Image source: Under Armour

Under Armour pulls out of the wearables game as sales fall

Under Armour has announced a change in direction as its quarterly sales fell for the first time since going public back in 2005. The Baltimore-based outfit will move away from the fitness tracker space and focus on developing software instead.

Essential reading: Top fitness trackers and health gadgets for 2017

The company’s shares plunged on news that Q3 earnings fell 5% year-on-year to $54 million, on revenue of $1.4 billion. Market analysts had expected revenue to come in at $1.48 billion. Furthermore, Under Armour slashed its full year 2017 sales forecast citing lower demand in the United States and operational challenges. The company’s shares are now down more than 50% since the start of the year.

under armour pulls out of the wearables game as sales fall - Under Armour pulls out of the wearables game as sales fall

“While our international business continues to deliver against our ambition of building a global brand, operational challenges and lower demand in North America resulted in third quarter revenue that was below our expectations,” Under Armour Chairman and CEO Kevin Plank said in the earnings release.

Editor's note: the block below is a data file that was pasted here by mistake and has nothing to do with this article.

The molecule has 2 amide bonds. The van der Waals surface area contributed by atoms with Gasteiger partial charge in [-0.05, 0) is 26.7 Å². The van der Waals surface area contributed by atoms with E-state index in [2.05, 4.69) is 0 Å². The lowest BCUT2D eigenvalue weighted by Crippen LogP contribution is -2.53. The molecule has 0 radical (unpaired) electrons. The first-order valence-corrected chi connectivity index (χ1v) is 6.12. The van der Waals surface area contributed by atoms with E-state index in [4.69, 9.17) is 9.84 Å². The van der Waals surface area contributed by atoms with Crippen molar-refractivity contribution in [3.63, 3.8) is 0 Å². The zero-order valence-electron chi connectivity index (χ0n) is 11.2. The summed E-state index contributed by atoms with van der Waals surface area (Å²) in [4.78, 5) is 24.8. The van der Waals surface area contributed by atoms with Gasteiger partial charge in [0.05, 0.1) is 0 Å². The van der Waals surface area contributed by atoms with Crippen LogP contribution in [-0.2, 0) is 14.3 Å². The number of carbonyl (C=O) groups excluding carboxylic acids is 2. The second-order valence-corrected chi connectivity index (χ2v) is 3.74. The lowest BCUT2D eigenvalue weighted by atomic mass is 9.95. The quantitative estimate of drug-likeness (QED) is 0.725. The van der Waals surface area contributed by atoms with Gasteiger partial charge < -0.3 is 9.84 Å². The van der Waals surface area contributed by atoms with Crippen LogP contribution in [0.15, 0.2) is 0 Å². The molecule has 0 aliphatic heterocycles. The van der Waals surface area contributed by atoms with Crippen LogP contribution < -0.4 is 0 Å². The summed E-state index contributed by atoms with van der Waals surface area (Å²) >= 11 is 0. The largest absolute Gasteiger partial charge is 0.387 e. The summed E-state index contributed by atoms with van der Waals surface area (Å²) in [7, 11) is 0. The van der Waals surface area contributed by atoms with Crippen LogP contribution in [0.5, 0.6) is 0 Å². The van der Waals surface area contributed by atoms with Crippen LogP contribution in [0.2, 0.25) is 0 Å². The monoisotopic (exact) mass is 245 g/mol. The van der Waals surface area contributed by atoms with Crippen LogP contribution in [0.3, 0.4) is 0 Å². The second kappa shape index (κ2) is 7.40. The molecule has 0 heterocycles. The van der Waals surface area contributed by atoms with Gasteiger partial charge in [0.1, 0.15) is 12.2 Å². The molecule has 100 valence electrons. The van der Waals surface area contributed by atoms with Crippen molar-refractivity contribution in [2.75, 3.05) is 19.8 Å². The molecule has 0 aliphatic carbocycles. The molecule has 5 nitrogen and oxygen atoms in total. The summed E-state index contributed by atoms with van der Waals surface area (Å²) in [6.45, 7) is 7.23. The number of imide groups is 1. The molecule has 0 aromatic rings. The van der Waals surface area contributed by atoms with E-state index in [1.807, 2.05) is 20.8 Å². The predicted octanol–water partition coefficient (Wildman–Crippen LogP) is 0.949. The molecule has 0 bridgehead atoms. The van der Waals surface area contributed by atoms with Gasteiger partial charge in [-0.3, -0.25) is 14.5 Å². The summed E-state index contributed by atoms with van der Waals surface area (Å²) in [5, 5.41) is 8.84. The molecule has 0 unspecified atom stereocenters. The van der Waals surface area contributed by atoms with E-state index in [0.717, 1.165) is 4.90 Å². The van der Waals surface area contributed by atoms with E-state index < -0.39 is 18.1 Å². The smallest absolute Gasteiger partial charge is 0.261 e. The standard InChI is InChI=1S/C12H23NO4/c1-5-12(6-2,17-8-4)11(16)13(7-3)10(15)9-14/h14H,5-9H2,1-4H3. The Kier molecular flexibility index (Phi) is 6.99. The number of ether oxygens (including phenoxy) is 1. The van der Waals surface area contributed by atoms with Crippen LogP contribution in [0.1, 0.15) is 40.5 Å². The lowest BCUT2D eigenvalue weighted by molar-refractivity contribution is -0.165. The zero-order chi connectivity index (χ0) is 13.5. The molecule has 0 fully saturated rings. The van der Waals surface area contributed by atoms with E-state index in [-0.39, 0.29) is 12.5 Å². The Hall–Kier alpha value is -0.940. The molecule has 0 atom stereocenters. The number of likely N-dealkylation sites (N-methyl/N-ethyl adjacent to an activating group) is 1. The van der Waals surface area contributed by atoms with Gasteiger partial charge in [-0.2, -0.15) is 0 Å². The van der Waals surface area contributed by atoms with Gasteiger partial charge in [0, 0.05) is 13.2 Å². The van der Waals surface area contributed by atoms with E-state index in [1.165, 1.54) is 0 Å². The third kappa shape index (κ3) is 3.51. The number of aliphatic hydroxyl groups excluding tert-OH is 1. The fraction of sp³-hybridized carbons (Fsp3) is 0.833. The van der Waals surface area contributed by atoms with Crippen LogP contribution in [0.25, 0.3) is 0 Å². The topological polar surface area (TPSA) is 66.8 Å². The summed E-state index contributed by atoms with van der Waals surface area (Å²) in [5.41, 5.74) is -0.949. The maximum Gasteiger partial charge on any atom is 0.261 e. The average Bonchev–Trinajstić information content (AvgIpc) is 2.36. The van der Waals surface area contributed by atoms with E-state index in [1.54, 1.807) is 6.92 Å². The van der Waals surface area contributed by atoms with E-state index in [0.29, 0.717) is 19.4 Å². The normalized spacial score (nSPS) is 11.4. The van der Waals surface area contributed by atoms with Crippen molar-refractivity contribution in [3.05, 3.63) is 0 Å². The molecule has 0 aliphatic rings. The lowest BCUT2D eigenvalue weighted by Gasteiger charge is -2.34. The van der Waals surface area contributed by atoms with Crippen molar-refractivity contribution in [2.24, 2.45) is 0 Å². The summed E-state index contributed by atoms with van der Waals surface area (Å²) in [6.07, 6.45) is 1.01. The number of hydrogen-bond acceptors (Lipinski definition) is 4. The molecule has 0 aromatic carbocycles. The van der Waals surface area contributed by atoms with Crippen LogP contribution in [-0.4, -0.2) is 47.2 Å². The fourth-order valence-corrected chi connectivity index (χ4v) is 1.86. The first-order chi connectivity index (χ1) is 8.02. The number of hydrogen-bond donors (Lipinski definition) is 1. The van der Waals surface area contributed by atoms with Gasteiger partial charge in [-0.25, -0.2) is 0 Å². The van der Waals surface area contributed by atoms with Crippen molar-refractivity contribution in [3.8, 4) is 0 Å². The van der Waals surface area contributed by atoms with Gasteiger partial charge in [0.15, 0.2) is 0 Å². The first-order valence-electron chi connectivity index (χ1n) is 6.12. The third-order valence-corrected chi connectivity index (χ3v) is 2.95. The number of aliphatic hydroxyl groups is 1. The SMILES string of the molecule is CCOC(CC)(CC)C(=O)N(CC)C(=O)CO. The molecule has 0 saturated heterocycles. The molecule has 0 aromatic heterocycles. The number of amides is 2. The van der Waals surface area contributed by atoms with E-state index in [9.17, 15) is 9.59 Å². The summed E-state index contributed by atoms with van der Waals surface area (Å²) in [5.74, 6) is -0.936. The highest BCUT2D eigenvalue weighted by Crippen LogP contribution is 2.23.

“Based on these issues in our largest market, we believe it is prudent to reduce our sales and earnings outlook for the remainder of 2017.”

The outfit was founded back in 1996 by Kevin Plank, a then 23-year-old former special teams captain of the University of Maryland football team. Plank set up shop in his grandmother’s basement and, just when he was about to go broke, scored his first big sale, to Georgia Tech.

While the giant in sports apparel has a good following amongst youth, it has struggled to generate sufficient demand. Expansion into footwear, digital apps and wearables has not yielded the results expected. In a change of direction, the company is now pulling back from the wearables market.

Taking cue from Nike and its partnership with Apple, Under Armour will now focus on developing its software platform and forging partnerships instead. It will still sell its fitness tracker, heart-rate strap and smart scale but don’t expect anything new in the foreseeable future.

Source: Wareable; CNBC; the Wall Street Journal

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